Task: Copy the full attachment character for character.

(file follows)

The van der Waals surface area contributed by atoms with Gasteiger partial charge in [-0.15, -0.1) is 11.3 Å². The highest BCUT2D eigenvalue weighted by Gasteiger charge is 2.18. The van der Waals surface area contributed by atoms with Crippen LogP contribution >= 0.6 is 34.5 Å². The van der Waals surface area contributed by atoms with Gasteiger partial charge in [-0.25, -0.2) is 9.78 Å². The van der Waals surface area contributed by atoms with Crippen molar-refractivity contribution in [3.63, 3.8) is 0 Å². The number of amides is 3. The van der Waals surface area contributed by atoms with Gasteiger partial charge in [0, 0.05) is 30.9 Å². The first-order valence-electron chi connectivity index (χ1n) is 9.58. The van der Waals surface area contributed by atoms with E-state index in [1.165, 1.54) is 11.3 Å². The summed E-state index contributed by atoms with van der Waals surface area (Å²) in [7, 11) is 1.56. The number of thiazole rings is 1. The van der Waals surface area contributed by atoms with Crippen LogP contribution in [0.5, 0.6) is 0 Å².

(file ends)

The van der Waals surface area contributed by atoms with Gasteiger partial charge in [-0.15, -0.1) is 11.3 Å². The highest BCUT2D eigenvalue weighted by Gasteiger charge is 2.18. The van der Waals surface area contributed by atoms with Crippen LogP contribution >= 0.6 is 34.5 Å². The van der Waals surface area contributed by atoms with Gasteiger partial charge in [-0.25, -0.2) is 9.78 Å². The van der Waals surface area contributed by atoms with Crippen molar-refractivity contribution in [3.63, 3.8) is 0 Å². The number of amides is 3. The van der Waals surface area contributed by atoms with Gasteiger partial charge in [0, 0.05) is 30.9 Å². The first-order valence-electron chi connectivity index (χ1n) is 9.58. The van der Waals surface area contributed by atoms with E-state index in [1.165, 1.54) is 11.3 Å². The summed E-state index contributed by atoms with van der Waals surface area (Å²) in [7, 11) is 1.56. The number of thiazole rings is 1. The van der Waals surface area contributed by atoms with Crippen LogP contribution in [0.5, 0.6) is 0 Å².